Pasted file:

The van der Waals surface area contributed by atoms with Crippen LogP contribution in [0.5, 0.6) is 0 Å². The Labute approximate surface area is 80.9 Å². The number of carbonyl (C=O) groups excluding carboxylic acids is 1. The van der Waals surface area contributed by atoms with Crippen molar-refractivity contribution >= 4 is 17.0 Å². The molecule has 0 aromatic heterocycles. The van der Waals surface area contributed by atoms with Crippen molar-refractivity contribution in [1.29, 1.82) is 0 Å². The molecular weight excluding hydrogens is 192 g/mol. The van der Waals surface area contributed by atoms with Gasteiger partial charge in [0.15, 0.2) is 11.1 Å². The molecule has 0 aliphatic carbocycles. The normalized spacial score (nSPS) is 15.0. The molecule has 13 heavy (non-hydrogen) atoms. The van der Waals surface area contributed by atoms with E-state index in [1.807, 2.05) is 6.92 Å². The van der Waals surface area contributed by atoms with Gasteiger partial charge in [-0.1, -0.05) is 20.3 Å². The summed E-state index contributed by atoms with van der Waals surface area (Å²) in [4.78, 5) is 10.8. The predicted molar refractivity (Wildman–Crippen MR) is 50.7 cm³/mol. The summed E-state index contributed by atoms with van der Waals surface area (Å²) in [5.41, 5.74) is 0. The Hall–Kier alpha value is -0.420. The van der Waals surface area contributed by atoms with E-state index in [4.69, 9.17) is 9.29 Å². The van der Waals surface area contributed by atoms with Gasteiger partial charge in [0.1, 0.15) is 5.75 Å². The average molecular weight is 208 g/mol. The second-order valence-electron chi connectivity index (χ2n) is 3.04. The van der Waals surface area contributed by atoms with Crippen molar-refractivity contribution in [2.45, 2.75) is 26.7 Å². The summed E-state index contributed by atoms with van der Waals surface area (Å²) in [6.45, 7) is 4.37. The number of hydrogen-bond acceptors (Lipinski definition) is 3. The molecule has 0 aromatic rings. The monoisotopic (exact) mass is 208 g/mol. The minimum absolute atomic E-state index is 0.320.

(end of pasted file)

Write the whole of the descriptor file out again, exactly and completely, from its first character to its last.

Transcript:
The van der Waals surface area contributed by atoms with Crippen LogP contribution in [0.5, 0.6) is 0 Å². The Labute approximate surface area is 80.9 Å². The number of carbonyl (C=O) groups excluding carboxylic acids is 1. The van der Waals surface area contributed by atoms with Crippen molar-refractivity contribution >= 4 is 17.0 Å². The molecule has 0 aromatic heterocycles. The van der Waals surface area contributed by atoms with Crippen molar-refractivity contribution in [1.29, 1.82) is 0 Å². The molecular weight excluding hydrogens is 192 g/mol. The van der Waals surface area contributed by atoms with Gasteiger partial charge in [0.15, 0.2) is 11.1 Å². The molecule has 0 aliphatic carbocycles. The normalized spacial score (nSPS) is 15.0. The molecule has 13 heavy (non-hydrogen) atoms. The van der Waals surface area contributed by atoms with E-state index in [1.807, 2.05) is 6.92 Å². The van der Waals surface area contributed by atoms with Gasteiger partial charge in [-0.1, -0.05) is 20.3 Å². The summed E-state index contributed by atoms with van der Waals surface area (Å²) in [4.78, 5) is 10.8. The predicted molar refractivity (Wildman–Crippen MR) is 50.7 cm³/mol. The summed E-state index contributed by atoms with van der Waals surface area (Å²) in [5.41, 5.74) is 0. The Hall–Kier alpha value is -0.420. The van der Waals surface area contributed by atoms with E-state index in [4.69, 9.17) is 9.29 Å². The van der Waals surface area contributed by atoms with Gasteiger partial charge in [0.1, 0.15) is 5.75 Å². The average molecular weight is 208 g/mol. The second-order valence-electron chi connectivity index (χ2n) is 3.04. The van der Waals surface area contributed by atoms with Crippen molar-refractivity contribution in [2.45, 2.75) is 26.7 Å². The summed E-state index contributed by atoms with van der Waals surface area (Å²) in [6.45, 7) is 4.37. The number of hydrogen-bond acceptors (Lipinski definition) is 3. The molecule has 0 aromatic rings. The monoisotopic (exact) mass is 208 g/mol. The minimum absolute atomic E-state index is 0.320.